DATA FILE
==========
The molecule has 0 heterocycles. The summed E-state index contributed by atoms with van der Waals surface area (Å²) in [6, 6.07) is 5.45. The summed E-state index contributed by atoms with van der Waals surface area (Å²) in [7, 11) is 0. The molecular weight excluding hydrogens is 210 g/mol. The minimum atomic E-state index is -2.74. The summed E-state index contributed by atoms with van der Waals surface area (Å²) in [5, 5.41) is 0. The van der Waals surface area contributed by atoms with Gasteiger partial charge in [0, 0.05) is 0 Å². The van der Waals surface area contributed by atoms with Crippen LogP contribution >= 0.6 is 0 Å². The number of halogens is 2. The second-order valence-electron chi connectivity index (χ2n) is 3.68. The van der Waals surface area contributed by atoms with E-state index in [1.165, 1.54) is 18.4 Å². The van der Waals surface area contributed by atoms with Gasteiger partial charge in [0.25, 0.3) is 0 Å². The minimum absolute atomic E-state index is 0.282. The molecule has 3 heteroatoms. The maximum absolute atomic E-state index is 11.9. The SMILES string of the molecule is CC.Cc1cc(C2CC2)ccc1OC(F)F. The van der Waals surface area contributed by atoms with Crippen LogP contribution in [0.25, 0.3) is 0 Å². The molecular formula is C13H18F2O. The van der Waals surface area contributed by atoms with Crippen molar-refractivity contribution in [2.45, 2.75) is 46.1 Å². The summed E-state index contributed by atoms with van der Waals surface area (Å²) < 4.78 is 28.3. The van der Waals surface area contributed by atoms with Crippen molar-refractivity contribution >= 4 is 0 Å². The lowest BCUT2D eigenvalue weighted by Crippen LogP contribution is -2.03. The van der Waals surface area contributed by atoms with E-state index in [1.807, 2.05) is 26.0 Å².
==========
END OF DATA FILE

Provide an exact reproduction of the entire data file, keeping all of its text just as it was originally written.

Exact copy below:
The molecule has 0 heterocycles. The summed E-state index contributed by atoms with van der Waals surface area (Å²) in [6, 6.07) is 5.45. The summed E-state index contributed by atoms with van der Waals surface area (Å²) in [7, 11) is 0. The molecular weight excluding hydrogens is 210 g/mol. The minimum atomic E-state index is -2.74. The summed E-state index contributed by atoms with van der Waals surface area (Å²) in [5, 5.41) is 0. The van der Waals surface area contributed by atoms with Gasteiger partial charge in [0, 0.05) is 0 Å². The van der Waals surface area contributed by atoms with Crippen LogP contribution >= 0.6 is 0 Å². The number of halogens is 2. The second-order valence-electron chi connectivity index (χ2n) is 3.68. The van der Waals surface area contributed by atoms with E-state index in [1.165, 1.54) is 18.4 Å². The van der Waals surface area contributed by atoms with Gasteiger partial charge in [0.25, 0.3) is 0 Å². The minimum absolute atomic E-state index is 0.282. The molecule has 3 heteroatoms. The maximum absolute atomic E-state index is 11.9. The SMILES string of the molecule is CC.Cc1cc(C2CC2)ccc1OC(F)F. The van der Waals surface area contributed by atoms with Crippen LogP contribution in [0.25, 0.3) is 0 Å². The molecular formula is C13H18F2O. The van der Waals surface area contributed by atoms with Crippen molar-refractivity contribution in [2.45, 2.75) is 46.1 Å². The summed E-state index contributed by atoms with van der Waals surface area (Å²) < 4.78 is 28.3. The van der Waals surface area contributed by atoms with Crippen molar-refractivity contribution >= 4 is 0 Å². The lowest BCUT2D eigenvalue weighted by Crippen LogP contribution is -2.03. The van der Waals surface area contributed by atoms with E-state index in [1.807, 2.05) is 26.0 Å².